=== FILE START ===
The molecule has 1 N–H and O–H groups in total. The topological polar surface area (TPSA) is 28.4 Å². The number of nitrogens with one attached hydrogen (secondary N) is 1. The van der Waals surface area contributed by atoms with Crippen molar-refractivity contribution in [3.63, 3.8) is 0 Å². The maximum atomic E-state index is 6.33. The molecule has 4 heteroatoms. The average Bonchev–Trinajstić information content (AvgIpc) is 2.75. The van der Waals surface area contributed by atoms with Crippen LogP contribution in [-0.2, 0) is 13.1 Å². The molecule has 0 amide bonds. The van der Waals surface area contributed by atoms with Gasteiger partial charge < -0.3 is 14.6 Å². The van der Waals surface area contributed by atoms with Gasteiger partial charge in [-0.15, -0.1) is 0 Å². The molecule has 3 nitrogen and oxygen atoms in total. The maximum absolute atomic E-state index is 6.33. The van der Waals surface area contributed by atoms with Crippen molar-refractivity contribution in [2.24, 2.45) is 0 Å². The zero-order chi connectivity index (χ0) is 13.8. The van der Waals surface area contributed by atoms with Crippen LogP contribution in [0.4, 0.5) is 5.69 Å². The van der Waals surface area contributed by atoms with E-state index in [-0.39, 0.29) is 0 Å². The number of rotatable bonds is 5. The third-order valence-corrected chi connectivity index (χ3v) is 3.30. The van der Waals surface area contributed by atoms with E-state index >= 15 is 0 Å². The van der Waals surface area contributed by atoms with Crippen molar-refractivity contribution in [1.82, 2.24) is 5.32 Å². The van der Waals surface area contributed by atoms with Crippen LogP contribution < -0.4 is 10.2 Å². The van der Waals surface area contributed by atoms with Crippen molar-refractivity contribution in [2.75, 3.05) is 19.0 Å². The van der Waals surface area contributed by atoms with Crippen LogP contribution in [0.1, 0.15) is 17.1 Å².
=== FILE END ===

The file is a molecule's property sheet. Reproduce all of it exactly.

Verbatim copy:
The molecule has 1 N–H and O–H groups in total. The topological polar surface area (TPSA) is 28.4 Å². The number of nitrogens with one attached hydrogen (secondary N) is 1. The van der Waals surface area contributed by atoms with Crippen molar-refractivity contribution in [3.63, 3.8) is 0 Å². The maximum atomic E-state index is 6.33. The molecule has 4 heteroatoms. The average Bonchev–Trinajstić information content (AvgIpc) is 2.75. The van der Waals surface area contributed by atoms with Crippen LogP contribution in [-0.2, 0) is 13.1 Å². The molecule has 0 amide bonds. The van der Waals surface area contributed by atoms with Gasteiger partial charge < -0.3 is 14.6 Å². The van der Waals surface area contributed by atoms with Gasteiger partial charge in [-0.15, -0.1) is 0 Å². The molecule has 3 nitrogen and oxygen atoms in total. The maximum absolute atomic E-state index is 6.33. The van der Waals surface area contributed by atoms with Crippen molar-refractivity contribution in [2.24, 2.45) is 0 Å². The zero-order chi connectivity index (χ0) is 13.8. The van der Waals surface area contributed by atoms with Crippen LogP contribution in [0.4, 0.5) is 5.69 Å². The van der Waals surface area contributed by atoms with E-state index in [-0.39, 0.29) is 0 Å². The number of rotatable bonds is 5. The third-order valence-corrected chi connectivity index (χ3v) is 3.30. The van der Waals surface area contributed by atoms with E-state index >= 15 is 0 Å². The van der Waals surface area contributed by atoms with Crippen molar-refractivity contribution in [1.82, 2.24) is 5.32 Å². The van der Waals surface area contributed by atoms with Crippen LogP contribution < -0.4 is 10.2 Å². The van der Waals surface area contributed by atoms with Crippen molar-refractivity contribution in [2.75, 3.05) is 19.0 Å². The van der Waals surface area contributed by atoms with Crippen LogP contribution in [0.1, 0.15) is 17.1 Å².